Reforms may 'challenge' growth in overseas IPOs of mainland-based firms
Shanghai's STAR Market is set to change the global competitive landscape of capital-raising hubs, given its fundamental reforms which are friendly to tech companies, but the rising STAR Market still has a long way to go to become a real Nasdaq-like market, experts said.
On Tuesday, the first 25 public firms on the new STAR Market retreated after the US Treasury labeled China "a currency manipulator", with only one of them ending higher with the rest registering losses ranging from 4 to 15 percent.
But such considerable losses could not erase the profits the new listings had earned for investors－share prices of the 25 companies rose by an average of 29 percent from their offer prices as of Tuesday.
This happened despite that escalations in trade tensions triggered by the US administration's new tariff threat had weighed down major global stock markets, including China's A-share market.
The benchmark Shanghai Composite Index ended lower for the fourth consecutive trading session on Tuesday, down 1.56 percent at 2777.56 points, the lowest since late February.
Relatively robust gains of the STAR's new listings have led to heated discussion among investors about whether future world-class high-growth tech firms are among them and later peers, changing the scenario that overseas markets had captured most floats of Chinese tech giants, such as Tencent and Alibaba.
"The STAR Market has relaxed initial public offering standards, including accepting companies with special equity structures such as dual-class shares and variable interest entity or VIE structures," said Ge Yang, partner of global law firm DLA Piper, who is in charge of facilitating overseas IPOs of mainland-based companies.
These reforms, with registration-based initial public offering reforms as the core, may pose a "challenge" to the growth in overseas IPOs of mainland-based firms, many of whom may choose to go public at home on the STAR Market, said Ge.
"There has already been some shake-up, with several IPOs set to list in Hong Kong canceling their applications to instead float in Shanghai," said law firm Baker Mckenzie's report, citing the example of biomedical storage equipment producer Qingdao Haier Biomedical Co Ltd, whose IPO application was accepted by the Shanghai Stock Exchange in April.
"For mainland-based companies seeking IPOs, they are likely to receive higher valuations on the STAR Market than on bourses outside the mainland, giving the board a big advantage," said Zhu Ning, deputy dean of the National Institute of Financial Research at Tsinghua University.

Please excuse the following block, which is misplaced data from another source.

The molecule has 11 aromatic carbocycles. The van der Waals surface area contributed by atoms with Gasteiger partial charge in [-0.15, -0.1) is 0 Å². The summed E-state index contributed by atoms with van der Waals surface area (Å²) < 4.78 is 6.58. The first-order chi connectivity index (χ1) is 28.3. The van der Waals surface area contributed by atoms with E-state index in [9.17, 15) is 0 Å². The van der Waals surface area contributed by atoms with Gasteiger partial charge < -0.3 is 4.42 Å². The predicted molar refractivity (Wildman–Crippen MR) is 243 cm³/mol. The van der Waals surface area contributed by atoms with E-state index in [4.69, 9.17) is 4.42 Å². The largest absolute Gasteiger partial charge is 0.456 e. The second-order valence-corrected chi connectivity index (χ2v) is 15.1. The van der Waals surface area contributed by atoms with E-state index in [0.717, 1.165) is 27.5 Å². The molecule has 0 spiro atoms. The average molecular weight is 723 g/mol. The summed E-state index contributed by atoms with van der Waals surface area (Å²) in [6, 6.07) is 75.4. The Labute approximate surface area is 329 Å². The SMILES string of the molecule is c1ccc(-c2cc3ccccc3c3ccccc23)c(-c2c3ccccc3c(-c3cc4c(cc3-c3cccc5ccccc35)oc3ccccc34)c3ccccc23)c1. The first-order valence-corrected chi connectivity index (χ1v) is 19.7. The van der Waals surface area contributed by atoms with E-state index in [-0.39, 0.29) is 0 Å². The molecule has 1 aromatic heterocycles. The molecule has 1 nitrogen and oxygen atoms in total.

A higher valuation of an IPO means that stocks are offered to investors at a higher price and that the company raises more money from the IPO.
The valuation premium comes from investors' higher recognition and the preference of local enterprises, as well as the paucity of investment targets－a large amount of domestic funds chase a rather small number of high-tech listed firms, said Zhu, who is also a professor at the Shanghai Advanced Institute of Finance at Shanghai Jiao Tong University.
Being a public company on the STAR Market may also mean receiving more policy support than on overseas markets, as the country tries to facilitate development of the STAR Market and technological innovation, Zhu said.
Nevertheless, the STAR Market may be eclipsed by some overseas peers when it comes to promoting a company's globalization, such as improving corporate governance in accordance with international standards, according to Zhu.
Xue Yi, a finance professor at the University of International Business and Economics in Beijing, echoed Zhu's views and said, "For Chinese tech companies regarding financing as the main purpose of going public, the STAR Market is attractive given its valuation premium."
For companies seeking the enhancement of their reputation through IPOs, however, the Nasdaq might be, at this stage, a better choice than the brand-new STAR Market, Xue said, adding that the IPO standards of the STAR Market may still be too strict for some innovative startups.
For instance, the expected total market capitalization of a new applicant at the time of listing must be at least HK$150 million ($19.15 million) for Hong Kong's growth enterprise market for small-and medium-sized enterprises, well below the 1 billion yuan for the STAR Market.
"Despite the debut of the STAR Market, many mainland-based firms will still seek overseas IPOs, partly as the new board does not allow overseas institutional investors to take part in the IPO process," said Li Qiang, regional co-managing partner of Asia at DLA Piper.
The absence of overseas institutional investors, especially those from the United States, not only restricts companies' access to funds but dents their pricing efficiency during IPOs, according to Li.
"US institutional investors, experienced with registration-based IPO systems, would require high-quality information disclosure and be capable of understanding them to price a stock," Li said, adding that introducing overseas institutional investors to the IPO process will help boost the STAR Market's attractiveness to tech companies.
For the STAR Market to become a real Nasdaq-like market that attracts quality tech firms and fosters them into world-class leaders, it must generate long-term investment returns and maintain ample liquidity, which requires minimizing administrative intervention in price formation and strengthening investor education, said Zhu.
As of Tuesday, the SSE has accepted 149 IPO applications on the STAR Market, with 28 of them having got final approval from securities regulators.